I was very pleasantly surprised with what I read. The two continents are very reminiscent of real world Europe and Asia and parallels can be drawn between the various nations and societies in the book to real world nations. There are a...more
Ross Evans
Mage’s Blood by David Hair propelled itself to the top of my TBR pile after hearing several promising reviews from some of my most trusted fantasy bloggers. The story was described as a bloody crusade between two sides set in a dark medieval world with heavy hints of Arabic culture, and even a comparison to R. Scott Bakker’s Prince of Nothing saga was made. “Crusade, dark, bloody, medieval, clash of nations” okay fine, here’s my money. Sounded like it was right up my alley and for the most part...more
Jessie  (Ageless Pages Reviews)
A lot of foundation, but that's to be expected with a series opener in epic fantasy. Still, inventive and unique (though the real-life counterparts are a tad obvious), engaging and left me quite anxious for book two, The Scarlet Tides.
Vanessa
The first thing you notice in MAGE'S BLOOD will be the obvious parallels in earth geography and naming conventions (shihad=jihad, Hebusalim=Jerusalem, etc) and similarities in religions, races, and cultures. (I thought to myself, this guy is lazy, can't even be original.) Then you'll notice that there's a couple of simple infodumps, but they're short: the student mage reciting lessons or fathers telling children about history. While the prose flows well, it's nothing particularly fancy, and ther...more
kaśyap
The continents of Yuros and Antiopia have been isolated by the impassable seas, until the Rondians gain their godlike powers and cross the seas for the first time. one group of mages dedicated to learning and peace manage to build a bridge that connects the two continents bringing prosperity to both the lands. The leviathan bridge is deep under the oceans and is revealed and can be crossed only once every 12 years during the low tide. But avarice brings about the crusades of conquests.

The story...more
Beth
The time of the Moontide Bridge's reappearance is fast approaching. What once was used as a trade route now has a much more menacing purpose. The Magi are set on world domination, plotting their heretic conquest and at the heart of their plans is the Moontide Bridge.

Mage's Blood is a highly complex plots. Spanning multiple character's POV and story lines that slowly progress until they intercept. A lengthy book at just a little over 700 pages, this was not an easy read but well worth the effort...more
Nick Turner
The "fantasy" land is a thinly-veiled Europe (called Yuros) vs Asia each a hodgepodge, shallow and superficial mash-up of times. Lacks the detail you would expect in proper historical fiction - an easy read like Game of Thrones but shallower and the characters and setting aren't as vivid as the first GoT novel. Such a shallow take risks perpetuating or pandering to stereotypes about Eastern cultures particularly islamophobia. Some might find posing post-colonial culture, like fantasy-cricket, as...more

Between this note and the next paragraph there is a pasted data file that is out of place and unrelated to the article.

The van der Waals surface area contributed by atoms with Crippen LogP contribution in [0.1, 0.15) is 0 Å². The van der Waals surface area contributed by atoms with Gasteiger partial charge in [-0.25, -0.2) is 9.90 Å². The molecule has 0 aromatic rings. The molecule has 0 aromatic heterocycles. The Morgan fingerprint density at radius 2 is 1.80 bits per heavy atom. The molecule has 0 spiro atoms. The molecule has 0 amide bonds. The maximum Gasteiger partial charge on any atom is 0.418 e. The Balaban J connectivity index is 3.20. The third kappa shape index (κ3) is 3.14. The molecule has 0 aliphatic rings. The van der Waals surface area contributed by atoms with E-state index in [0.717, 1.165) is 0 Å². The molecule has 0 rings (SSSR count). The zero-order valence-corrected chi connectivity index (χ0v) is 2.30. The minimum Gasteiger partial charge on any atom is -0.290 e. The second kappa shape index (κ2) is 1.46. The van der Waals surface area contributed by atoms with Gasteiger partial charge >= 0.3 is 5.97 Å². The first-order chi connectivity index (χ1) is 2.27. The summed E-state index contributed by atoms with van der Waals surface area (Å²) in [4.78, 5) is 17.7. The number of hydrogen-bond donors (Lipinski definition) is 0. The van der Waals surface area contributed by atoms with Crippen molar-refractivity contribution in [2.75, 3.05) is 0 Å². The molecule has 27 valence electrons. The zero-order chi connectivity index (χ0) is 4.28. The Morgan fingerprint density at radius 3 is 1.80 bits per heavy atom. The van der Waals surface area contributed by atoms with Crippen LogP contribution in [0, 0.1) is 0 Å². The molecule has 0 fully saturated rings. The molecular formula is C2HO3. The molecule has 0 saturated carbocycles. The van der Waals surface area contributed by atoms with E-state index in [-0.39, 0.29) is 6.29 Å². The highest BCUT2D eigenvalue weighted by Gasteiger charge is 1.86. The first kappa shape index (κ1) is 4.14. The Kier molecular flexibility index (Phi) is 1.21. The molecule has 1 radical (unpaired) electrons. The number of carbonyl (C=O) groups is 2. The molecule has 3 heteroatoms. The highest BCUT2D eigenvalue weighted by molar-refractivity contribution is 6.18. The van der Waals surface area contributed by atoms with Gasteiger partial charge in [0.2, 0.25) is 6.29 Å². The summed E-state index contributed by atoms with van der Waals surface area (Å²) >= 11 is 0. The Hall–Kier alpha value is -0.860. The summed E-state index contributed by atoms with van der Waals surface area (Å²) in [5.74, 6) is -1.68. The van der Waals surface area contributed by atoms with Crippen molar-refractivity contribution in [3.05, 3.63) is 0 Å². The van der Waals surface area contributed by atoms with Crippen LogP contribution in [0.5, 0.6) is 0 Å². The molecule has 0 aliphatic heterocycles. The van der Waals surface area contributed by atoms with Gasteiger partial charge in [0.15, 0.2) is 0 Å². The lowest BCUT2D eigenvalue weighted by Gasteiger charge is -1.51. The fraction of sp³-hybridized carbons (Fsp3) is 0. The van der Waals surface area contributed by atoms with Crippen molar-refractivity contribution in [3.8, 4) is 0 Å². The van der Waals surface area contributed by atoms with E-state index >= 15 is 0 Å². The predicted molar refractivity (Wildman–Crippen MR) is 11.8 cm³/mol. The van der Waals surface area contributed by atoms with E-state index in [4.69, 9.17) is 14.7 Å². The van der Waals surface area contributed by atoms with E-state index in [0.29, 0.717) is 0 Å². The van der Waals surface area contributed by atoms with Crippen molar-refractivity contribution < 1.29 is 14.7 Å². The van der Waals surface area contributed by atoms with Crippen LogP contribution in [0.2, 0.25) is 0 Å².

Fantasy Literature
Mage’s Blood, by David Hair, is a sprawling epic clash of civilizations that will seem familiar to those who know their history and world cultures, though the addition of magic and some geographic repositioning keeps it from being simply historical fantasy or fully allegorical.

The setting and premise is given to us in an early (and somewhat clumsy) exposition by two of the characters:

"When Kore made this land, he made two great continents [Yuros and Anitopia], separated by vast oceans, and he co...more
Amy
I didn't actually finish Mage's Blood. I read about a 1/3 of the book, and I just wasn't feeling a connection for any of the characters. Although I enjoy fantasy, my favorite books in any genre contain a great deal of character development so I can gradually learn to care about the characters. Feeling no connection, I finally gave up.
Raman
You know how sometimes you watch a movie based on a book and wonder how anyone who hasn't read the book could fully grasp what happening? Like almost all movies based on books? Same thing happened to me here. I'm very familiar with some Muslim cultures and Indian cultures, and I was wondering how someone not as familiar with those cultures was following along. If anyone has an answer, I'd love to hear it. But for me, it felt alot like an inside joke, and sometimes not a very good one. Like let's...more
Stretch's Books
"Mage's Blood" is a book that comes at you slowly. Very slowly. Tortoise slowly. Nearly 200 pages in and I was asking myself "WTF, why am I still reading this?". Then, the next thing I new I was on page 400 and couldn't stop. The character building in "Mage's Blood", while slow, definitely pays of. David Hair's attention to detail is very good, yet not overly detailed, providing the reader with unneeded or unwanted information. A finely woven tale for sure.

"Mage's Blood" contains plenty of mag...more
Luke
Easily the worst fantasy novel I've ever read. There are no redeeming qualities to this book.